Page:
Getting Down to Brass Tax: Spoonerisms, Malapropisms, Mondegreens and Eggcorns

Is it a pigment of my imagination, or is proper use of the English language being taken for granite these days? It's not that surprising we all make language gaffes, and English is notoriously difficult to learn as a second language, considering the many oddities it has, such as their, there, they're, and there're or idioms such as "barking up the wrong tree."  

But don't lose your ghoul if you sometimes muddle a metaphor. Some types of fractured speech are so distinctive—and intriguing, in their own way—that they've actually attracted a certain amount of research and amusement. 

The term Spoonerism (a blooper in speech when people accidentally transpose the beginning letters of two or more words) is named for the British clergyman and educator Reverend William Archibald Spooner (1844–1930).  An albino, his humorous transpositions may have been due to poor eyesight, resulting in difficulty reading.  Spooner was beloved in Oxford for his kindness and witty lectures, and his students started a fad creating Spoonerisms, which they attributed to him, creating his apocryphal legacy.  Spooner only admitted to one, which was when he confused the title of a hymn "Kinkering Kongs Their Titles Take," rather than "Conquering Kings Their Titles Take."  A more current example would be from George Carlin:  "Don't sweat the petty things and don't pet the sweaty things."

Today, Spoonerisms live on in books such as Shel Silverstein's book Runny Babbit: a Billy Sook and Smart Feller: Fart Smeller by Jon Agee. 

A malapropism, on the other hand, happens when a word is substituted with another word that sounds similar but means something completely different. It comes from the character Mrs. Malaprop in a 1775 play called The Rivals, written by Richard Brinsley Sheridan. 


“Why, murder's the matter! Slaughter's the matter! Killing's the matter! But he can tell you the perpendiculars.”  —Mrs. Malaprop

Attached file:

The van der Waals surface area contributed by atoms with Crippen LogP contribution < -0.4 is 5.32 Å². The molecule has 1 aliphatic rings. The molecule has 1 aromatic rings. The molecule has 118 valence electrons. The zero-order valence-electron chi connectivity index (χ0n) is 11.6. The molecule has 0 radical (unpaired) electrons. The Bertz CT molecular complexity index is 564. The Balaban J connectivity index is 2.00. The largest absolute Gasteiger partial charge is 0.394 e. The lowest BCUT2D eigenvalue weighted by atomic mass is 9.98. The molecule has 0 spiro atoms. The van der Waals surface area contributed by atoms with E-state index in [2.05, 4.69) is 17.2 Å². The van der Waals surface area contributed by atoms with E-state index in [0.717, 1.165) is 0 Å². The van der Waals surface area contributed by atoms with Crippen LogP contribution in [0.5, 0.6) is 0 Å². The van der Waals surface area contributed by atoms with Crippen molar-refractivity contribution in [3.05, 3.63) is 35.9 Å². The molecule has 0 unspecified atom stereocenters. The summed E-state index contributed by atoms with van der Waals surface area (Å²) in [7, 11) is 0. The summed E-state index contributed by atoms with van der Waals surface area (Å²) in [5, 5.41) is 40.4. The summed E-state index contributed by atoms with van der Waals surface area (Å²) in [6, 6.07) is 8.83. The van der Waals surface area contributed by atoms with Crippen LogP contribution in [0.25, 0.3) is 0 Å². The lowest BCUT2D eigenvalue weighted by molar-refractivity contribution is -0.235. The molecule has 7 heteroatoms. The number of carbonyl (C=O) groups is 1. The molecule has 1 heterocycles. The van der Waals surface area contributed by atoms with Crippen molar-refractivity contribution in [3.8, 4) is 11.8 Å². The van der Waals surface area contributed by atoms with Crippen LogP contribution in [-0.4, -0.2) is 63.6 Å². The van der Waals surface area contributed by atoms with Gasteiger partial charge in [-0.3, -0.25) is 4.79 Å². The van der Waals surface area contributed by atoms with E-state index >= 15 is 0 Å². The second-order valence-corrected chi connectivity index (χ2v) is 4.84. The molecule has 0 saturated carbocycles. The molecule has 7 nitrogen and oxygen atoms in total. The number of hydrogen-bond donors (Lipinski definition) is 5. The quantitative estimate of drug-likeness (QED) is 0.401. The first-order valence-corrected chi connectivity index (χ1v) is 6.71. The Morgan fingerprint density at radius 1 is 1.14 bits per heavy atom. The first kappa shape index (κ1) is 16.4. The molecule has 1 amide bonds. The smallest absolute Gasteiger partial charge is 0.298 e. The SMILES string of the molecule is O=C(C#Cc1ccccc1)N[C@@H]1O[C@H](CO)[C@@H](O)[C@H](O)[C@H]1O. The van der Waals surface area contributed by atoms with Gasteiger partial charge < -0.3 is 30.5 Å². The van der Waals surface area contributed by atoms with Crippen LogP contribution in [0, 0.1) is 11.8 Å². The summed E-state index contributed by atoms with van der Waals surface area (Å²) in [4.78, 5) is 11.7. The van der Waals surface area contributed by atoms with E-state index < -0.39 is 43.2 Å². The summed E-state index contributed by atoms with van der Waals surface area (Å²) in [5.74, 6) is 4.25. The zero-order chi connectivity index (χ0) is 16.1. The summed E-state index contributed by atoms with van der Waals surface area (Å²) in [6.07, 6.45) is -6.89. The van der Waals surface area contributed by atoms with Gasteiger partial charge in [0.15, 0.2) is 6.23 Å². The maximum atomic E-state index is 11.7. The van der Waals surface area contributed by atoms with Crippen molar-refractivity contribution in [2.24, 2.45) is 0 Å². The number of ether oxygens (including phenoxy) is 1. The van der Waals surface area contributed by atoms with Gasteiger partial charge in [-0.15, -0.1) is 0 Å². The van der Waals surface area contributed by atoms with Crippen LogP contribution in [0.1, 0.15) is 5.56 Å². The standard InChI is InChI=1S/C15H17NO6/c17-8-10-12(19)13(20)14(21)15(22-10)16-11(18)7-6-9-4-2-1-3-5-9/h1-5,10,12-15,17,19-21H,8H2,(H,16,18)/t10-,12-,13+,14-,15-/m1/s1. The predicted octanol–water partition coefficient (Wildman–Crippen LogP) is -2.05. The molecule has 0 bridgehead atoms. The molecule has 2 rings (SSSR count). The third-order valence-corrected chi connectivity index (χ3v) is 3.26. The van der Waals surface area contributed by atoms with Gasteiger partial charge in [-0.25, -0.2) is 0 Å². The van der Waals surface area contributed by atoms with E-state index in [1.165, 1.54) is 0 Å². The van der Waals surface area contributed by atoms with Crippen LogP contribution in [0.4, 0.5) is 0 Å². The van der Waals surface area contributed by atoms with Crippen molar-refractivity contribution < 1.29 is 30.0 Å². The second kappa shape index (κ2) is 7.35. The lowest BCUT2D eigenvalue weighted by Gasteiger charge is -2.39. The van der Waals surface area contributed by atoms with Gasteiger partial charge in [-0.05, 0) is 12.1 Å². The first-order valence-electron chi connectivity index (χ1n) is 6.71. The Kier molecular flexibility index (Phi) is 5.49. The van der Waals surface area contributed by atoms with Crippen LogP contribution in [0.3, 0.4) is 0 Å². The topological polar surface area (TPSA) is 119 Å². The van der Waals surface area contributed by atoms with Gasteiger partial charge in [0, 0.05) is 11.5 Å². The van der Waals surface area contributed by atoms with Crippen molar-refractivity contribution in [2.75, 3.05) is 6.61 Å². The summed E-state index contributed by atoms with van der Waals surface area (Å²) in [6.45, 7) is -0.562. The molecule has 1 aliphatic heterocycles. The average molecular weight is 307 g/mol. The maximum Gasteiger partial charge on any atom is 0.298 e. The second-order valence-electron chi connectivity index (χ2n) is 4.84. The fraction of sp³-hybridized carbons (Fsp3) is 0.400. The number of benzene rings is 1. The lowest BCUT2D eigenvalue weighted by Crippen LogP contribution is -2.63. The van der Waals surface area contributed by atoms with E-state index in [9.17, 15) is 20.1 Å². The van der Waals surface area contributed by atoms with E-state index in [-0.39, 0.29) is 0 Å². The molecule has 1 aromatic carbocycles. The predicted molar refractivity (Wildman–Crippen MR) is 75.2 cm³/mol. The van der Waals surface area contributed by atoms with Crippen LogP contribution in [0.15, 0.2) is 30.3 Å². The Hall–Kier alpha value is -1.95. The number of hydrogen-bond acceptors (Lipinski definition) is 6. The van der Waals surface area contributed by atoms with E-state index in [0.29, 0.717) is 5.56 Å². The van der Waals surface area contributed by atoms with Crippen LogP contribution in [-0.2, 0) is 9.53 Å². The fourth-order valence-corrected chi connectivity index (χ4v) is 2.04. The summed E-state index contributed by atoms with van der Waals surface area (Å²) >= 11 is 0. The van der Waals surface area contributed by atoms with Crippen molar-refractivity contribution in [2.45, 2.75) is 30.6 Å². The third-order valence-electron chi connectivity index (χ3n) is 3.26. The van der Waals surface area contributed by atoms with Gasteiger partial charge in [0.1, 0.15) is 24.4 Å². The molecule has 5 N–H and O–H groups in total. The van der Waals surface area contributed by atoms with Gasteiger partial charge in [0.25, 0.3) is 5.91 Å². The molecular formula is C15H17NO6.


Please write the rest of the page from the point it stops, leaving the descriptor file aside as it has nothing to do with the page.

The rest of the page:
“A leper never changes his socks.” —Rose McFadden, a character from the novels of Irish author Christina McKenna.

"He hits from both sides of the plate. He’s amphibious." —Yogi Berra.  

Malapropisms are not to be confused with "mixed metaphors," however, which is when someone combines or mixes two metaphors:

"She sold him under the bus."  

"Take a flying hike."

"We'll burn that bridge when we get to it."

In a 2014 New Yorker article, Excuse Me While I Kiss this Guy,  explores the science of mondegreens, which is when you mishear phrases or song lyrics, making an aural flub rather than a spoken one. (The term originated in 1954 from American writer Sylvia Wright, who, as a child, misheard a Scottish ballad as "...and laid him on the green" as, "...and Lady Mondegreen".)

Konnikova explains, "One of the reasons we often mishear song lyrics is that there’s a lot of noise to get through, and we usually can’t see the musicians’ faces. Other times, the misperceptions come from the nature of the speech itself, for example when someone speaks in an unfamiliar accent or when the usual structure of stresses and inflections changes, as it does in a poem or a song. What should be clear becomes ambiguous, and our brain must do its best to resolve the ambiguity." 

In addition to the well-known misheard lyrics "There's a bathroom on the right" and "Excuse me while I kiss this guy," you can check out the internet archive KissThisGuy for more than 120,000 more examples.  

Eggcorns are relatively new to the doggy-dog world of linguistics, originating in 2003 when linguist and blogger Mark Liberman mentioned the case of a women who thought the word ‘acorn’ was actually ‘eggcorn.’  They're similar to malapropisms in that wrong words are substituted for right ones, but they actually make sense, and are often more descriptive than  the original. They can be unconscious; sometimes your computer just types the wrong word, which is what happened to author, editor and blogger Andrew Sullivan when he wrote "But it could give the neocons a new leash on life, a way to invigorate their exhausted ideological engines."  Or they can be uttered unwittingly, such as when Archie Bunker said, "I can't believe your mother made me go with her to the groinicologist."  

If you're on thin ice and don't want to end up in hot water, contact Reference Services and we'll recommend, interpret, and evaluate resources to help you with your information needs.   

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Written by Lisa on August 1, 2019



Thanks for a fun read!

Lisa on August 1, 2019


Thanks!  I tried to include a few antidotes to make it interesting.  

Daryl on August 1, 2019


Your blogs are the bestliest!

Lisa F. on August 1, 2019


Why thank you - the world is your lobster when a blog goes smoothly!

Maryanne on August 2, 2019


This blog made me LOL!

Lisa on August 2, 2019


Thanks, Maryanne.  Lots of luck to you as well!


SuzanneK on August 2, 2019


Great post! It felt good to LOL!

Lisa on August 2, 2019


Thanks for your comment, Suzanne.  Yes, it was a Labor of Love...

FrankW on August 5, 2019


Such a great post! Thanks for the giggles!

LisaF on August 5, 2019


Thanks - I like writing blogs even though it's not rocket surgery!

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